NASA Time Lapse Video Shows How Earth Has Changed Over 20 Years

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NASA creates ultimate time-lapse of life on Earth

A new 20-year NASA timelapse taken from space shows in just a few minutes how life on Earth shapes the planet year by year.

As NASA begins its third decade of global ocean and land measurements, these discoveries point to important questions about how ecosystems will respond to a changing climate and broad-scale changes in human interaction with the land.

Most of the data is gleaned from NASA's SeaWiFS (Sea-Viewing Wide Field-of-View Sensor) satellite, which continuously monitored algae blooms on surface of the planet's oceans, as well as information supplied by the space agency's Terra, Aqua and Suomi NPP weather satellites. The polar ice caps can be seen expanding and shrinking with the alternating seasons.

"As the satellite archive expands, you see more and more dynamics emerging", said Jeffrey Masek, chief of the Biospheric Sciences Laboratory at NASA.

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NASA oceanographer Jeremy Werdell, who took part in the project, says it's like watching Earth breathe.

NASA launched this satellite in 1997, allowing them to track life on earth through 20 years of satellite imaging.

Werdell said the visualization shows spring coming earlier and autumn lasting longer in the Northern Hemisphere. He also pointed out the Arctic - and the Antarctic - ice caps receding over time.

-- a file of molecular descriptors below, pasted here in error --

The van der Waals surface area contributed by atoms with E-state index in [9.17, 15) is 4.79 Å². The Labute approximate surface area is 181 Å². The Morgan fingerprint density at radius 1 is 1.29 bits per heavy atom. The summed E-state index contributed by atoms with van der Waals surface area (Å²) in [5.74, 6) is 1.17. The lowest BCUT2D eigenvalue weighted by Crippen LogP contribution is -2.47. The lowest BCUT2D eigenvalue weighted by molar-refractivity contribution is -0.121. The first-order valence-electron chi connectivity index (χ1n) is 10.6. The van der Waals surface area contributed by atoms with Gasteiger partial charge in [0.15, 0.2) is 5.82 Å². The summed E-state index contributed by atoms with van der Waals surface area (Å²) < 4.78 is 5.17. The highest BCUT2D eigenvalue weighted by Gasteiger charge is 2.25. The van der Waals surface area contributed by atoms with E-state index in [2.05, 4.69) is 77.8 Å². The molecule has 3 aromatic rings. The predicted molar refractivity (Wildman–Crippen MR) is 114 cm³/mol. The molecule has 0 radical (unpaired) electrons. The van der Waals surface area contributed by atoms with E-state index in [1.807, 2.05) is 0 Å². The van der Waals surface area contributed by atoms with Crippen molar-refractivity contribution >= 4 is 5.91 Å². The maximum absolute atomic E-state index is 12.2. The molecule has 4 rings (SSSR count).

In considerably smaller Lake Erie, one of the five Great Lakes in North America, more and more contaminating algae blooms are apparent - appearing red and yellow.

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All this data can provide resources for policymakers as well as commercial fishermen and many others, according to Werdell.

And as concentrations of carbon dioxide in the atmosphere continue to rise and warm the climate, NASA's observations could also play a critical role in monitoring carbon as it moves through the Earth system.

Scientists can use the satellite imagery to help predict where crops will both thrive and suffer and inform farmers how to respond.

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